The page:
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ISSUES/HELD: 1. W/N the Sec. of Justice committed grave abuse of discretion in dismissing the appeal - No 2. W/N a partnership existed between Mercado and the Angeles spouses - Yes 3. W/N there was misappropriation by Mercado No RATIO/RULING: 1. Angeles spouses fail to convince that the Secretary of Justice committed grave abuse of discretion when he dismissed their appeal. Moreover, they committed a procedural error when they failed to file a motion for reconsideration of the Sec. of Justices resolution, which is already enough reason to dismiss the case. 2. Angeles spouses allege that they had no partnership with Mercado, relying on Arts. 1771 to 1773 of the Civil Code. The Angeles spouses position that there is no partnership because of the lack of a public instrument indicating the same and a lack of registration with the SEC holds no water o The Angeles spouses contributed money to the partnership and not immovable property o Mere failure to register the contract of partnership with the SEC does not invalidate a contract that has the essential requisites of a partnership. The purpose of registration is to give notice to third parties. Failure to register does not affect the liability of the partnership and of the partners to third persons, nor does it affect the partnerships juridical personality The Angeles spouses admit to facts that prove the existence of a partnership o A contract showing a sosyo industrial or industrial partnership o Contribution of money & industry to a common fund o Division of profits between the Angeles spouses and Mercado 3. Mercado satisfactorily explained that the Angeles spouses do not want to be revealed as the financiers, thus the document which was in the name of Mercado and his spouse fail to convince that there was deceit or false representation that induced the Angeles spouses to part with their money Even the RTC of Sta. Cruz, Laguna, which handled the civil case filed by the Angeles spouses against Mercado and Leo Cerayban stated that it was the practice to have the contracts secured in Mercados name as the Angeles spouses fear being kidnapped by the NPA or being questioned by the BIR as Oscar Angeles was working with the government. Accounting of the proceeds is not a proper subject for the present case. DISPOSITION: Petition for certiorari dismissed. Decision of Sec. of Justice affirmed. VOTE: 1st Division, all concur.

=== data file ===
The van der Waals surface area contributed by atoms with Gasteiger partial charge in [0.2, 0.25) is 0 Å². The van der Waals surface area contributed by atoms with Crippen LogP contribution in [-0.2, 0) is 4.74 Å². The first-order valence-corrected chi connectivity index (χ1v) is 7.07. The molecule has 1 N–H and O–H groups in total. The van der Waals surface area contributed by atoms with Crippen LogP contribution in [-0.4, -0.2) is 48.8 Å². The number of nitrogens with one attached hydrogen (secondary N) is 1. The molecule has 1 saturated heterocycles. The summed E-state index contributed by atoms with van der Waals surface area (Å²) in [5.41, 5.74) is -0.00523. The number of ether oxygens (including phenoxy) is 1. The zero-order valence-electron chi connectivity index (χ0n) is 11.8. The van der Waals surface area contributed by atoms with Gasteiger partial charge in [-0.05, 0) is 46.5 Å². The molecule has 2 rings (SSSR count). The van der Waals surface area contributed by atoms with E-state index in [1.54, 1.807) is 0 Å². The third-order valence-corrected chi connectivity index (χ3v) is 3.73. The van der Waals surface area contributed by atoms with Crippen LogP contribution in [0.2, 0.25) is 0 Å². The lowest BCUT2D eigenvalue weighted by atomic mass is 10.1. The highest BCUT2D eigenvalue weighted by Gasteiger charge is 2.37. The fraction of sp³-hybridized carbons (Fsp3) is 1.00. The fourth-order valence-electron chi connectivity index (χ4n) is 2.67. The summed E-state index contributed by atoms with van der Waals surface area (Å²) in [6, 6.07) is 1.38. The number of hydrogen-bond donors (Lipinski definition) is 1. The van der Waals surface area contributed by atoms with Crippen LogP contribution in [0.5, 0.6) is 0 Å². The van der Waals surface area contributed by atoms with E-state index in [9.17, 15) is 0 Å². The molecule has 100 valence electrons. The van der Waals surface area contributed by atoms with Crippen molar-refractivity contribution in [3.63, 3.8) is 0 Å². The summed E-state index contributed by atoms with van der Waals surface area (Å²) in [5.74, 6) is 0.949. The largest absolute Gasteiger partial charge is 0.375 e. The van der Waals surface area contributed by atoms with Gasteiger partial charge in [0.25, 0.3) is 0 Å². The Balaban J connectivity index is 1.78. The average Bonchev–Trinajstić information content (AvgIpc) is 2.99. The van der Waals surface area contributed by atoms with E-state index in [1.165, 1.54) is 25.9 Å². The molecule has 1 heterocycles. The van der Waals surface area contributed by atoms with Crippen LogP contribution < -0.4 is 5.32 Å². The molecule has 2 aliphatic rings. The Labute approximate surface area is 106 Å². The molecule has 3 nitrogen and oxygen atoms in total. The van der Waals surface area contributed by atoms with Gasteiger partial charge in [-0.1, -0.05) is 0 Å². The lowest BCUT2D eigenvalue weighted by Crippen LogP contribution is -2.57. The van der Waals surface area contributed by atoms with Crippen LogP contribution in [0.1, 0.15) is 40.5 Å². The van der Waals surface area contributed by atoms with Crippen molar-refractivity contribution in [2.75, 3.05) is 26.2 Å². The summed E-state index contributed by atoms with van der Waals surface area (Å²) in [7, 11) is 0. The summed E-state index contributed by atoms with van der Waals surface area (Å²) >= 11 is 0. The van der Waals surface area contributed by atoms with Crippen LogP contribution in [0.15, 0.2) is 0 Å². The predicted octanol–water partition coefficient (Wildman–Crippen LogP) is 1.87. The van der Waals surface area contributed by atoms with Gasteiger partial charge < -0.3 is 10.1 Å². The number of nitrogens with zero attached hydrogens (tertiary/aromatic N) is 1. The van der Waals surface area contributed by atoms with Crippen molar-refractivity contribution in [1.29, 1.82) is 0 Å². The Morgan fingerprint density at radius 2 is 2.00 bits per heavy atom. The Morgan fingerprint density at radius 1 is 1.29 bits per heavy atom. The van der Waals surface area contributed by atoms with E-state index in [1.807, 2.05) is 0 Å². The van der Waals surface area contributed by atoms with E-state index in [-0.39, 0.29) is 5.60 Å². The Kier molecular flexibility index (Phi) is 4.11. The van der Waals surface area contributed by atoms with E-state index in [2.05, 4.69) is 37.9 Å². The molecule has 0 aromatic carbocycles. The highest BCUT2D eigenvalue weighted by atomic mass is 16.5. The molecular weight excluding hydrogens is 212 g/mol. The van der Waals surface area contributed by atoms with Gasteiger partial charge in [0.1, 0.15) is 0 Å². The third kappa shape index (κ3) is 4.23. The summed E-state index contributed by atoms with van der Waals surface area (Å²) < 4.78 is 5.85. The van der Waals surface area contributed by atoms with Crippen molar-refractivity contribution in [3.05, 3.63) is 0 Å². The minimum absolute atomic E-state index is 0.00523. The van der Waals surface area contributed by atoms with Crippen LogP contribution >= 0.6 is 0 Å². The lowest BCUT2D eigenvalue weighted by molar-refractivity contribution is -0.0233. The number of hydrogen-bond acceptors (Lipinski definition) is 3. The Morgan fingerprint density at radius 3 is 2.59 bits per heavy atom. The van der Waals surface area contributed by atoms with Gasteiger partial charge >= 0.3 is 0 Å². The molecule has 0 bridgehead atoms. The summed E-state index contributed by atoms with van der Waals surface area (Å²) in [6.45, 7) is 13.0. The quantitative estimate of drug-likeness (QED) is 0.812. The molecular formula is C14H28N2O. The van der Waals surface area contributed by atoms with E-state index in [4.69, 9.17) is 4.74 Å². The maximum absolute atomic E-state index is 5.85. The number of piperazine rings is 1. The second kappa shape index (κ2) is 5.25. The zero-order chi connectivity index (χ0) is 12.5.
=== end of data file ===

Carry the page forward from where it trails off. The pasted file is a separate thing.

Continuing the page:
D. MUTUAL AGENCY E. DISTINGUISH FROM 1. Co-ownership; Co-possession 2. Tenancy in common; joint tenancy 3. Joint Ventures 4. Joint Adventures 5. Joint accounts 6. Cuentas en Participacion 7. Agency GATCHALIAN v. CIR PONENTE: Imperial, J. FACTS: The 15plaintiff are all residents of the municipality of Pulilan, Bulacan, purchased one sweepstakes ticket valued at two pesos (P2), divided in various amounts among themselves. o the said ticket was registered in the name of Jose Gatchalian and Company; o The ticket won 50,000 pesos. Plaintiff submitted 15 income tax returns for exemption from the 1,499 tax on the lottery winnings, asking that the tax be divided according to the amount paid by each plaintiff; o CIR denied the plaintiffs request for exemption, stating that the plaintiffs are a partnership; ISSUE: 1. Whether the plaintiffs formed a partnership, or merely a community of property without a personality of its own; Formed a partnership of a civil nature. 2. Whether they should pay the tax collectively or whether the latter should be prorated among them and paid individually; Collectively. HELD: 1. According to the stipulation facts the plaintiffs organized a partnership of a civil nature because each of them put up money to buy a sweepstakes ticket for the sole purpose of dividing equally the prize which they may win, as they did in fact in the amount of P50,000; April 29, 1939 PASCUAL v. CIR (October 18, 1988) 2.